The Low Anthem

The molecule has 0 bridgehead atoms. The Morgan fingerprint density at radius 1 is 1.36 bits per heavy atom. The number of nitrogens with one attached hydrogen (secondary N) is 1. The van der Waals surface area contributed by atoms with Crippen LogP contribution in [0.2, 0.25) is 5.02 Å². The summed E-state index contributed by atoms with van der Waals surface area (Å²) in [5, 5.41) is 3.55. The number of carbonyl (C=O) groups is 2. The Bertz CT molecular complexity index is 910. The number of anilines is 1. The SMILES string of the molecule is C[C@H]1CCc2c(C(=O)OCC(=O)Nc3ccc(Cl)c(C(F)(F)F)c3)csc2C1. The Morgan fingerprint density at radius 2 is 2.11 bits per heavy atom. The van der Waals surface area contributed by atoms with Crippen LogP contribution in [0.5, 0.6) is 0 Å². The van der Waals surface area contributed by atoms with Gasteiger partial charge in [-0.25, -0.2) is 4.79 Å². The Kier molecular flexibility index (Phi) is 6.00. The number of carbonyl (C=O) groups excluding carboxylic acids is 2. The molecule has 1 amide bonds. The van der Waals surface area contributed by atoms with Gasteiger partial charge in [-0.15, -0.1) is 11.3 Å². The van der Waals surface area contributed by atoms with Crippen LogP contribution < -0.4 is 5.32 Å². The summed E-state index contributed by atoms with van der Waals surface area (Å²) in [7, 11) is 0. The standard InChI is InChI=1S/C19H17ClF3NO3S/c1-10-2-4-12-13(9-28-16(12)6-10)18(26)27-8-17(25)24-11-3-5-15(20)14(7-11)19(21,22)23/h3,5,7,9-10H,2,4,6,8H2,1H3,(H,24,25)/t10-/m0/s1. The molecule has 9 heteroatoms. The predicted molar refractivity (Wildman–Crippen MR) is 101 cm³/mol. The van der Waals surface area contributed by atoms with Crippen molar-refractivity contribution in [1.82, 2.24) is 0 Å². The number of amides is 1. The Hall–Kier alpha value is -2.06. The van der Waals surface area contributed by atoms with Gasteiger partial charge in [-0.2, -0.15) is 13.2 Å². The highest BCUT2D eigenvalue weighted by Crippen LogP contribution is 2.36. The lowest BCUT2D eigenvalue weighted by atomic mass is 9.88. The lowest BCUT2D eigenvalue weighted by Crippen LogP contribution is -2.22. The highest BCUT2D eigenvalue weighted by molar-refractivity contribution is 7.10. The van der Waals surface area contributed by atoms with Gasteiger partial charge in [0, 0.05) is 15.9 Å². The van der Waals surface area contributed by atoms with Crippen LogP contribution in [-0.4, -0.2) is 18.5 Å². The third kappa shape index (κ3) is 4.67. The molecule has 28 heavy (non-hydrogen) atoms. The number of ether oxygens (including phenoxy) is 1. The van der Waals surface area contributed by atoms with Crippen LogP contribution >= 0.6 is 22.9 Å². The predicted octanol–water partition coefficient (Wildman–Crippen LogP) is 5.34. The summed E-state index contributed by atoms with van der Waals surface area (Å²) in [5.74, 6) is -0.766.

I love this band. Of all the albums I’ve heard and/or reviewed over the last 18 months or so, none has impressed me more than The Low Anthem’s previous release, Oh My God, Charlie Darwin. The opening track on that album is so sweetly evocative, and the songs that followed are all engagingly unpredictable. And now here comes Smart Flesh, another collection of songs with really smart lyrics, and a consistent tone that evokes a sepia-toned past no matter what the tempo or the tune. The stuff The Low Anthem puts out just begs to be heard by the light of a kerosene lantern. There’s a hint of Leonard Cohen and a smidgen of The Band, but it’s all Anthemic, and all their own. Ben Knox Miller wrote most of the songs, and he turns in most of the vocals here. “Ghost Woman Blues” leads off the album, and like so many of the Anthem’s songs, it’ll haunt you. “Apothecary Love” is a waltz that might transport you back to Deadwood more than a century ago. When Jocie Adams sings, it gets even better, as on “Love and Altar.” One reviewer described Anthem’s music as “solemnly beautiful.” That sounds about right to me, too.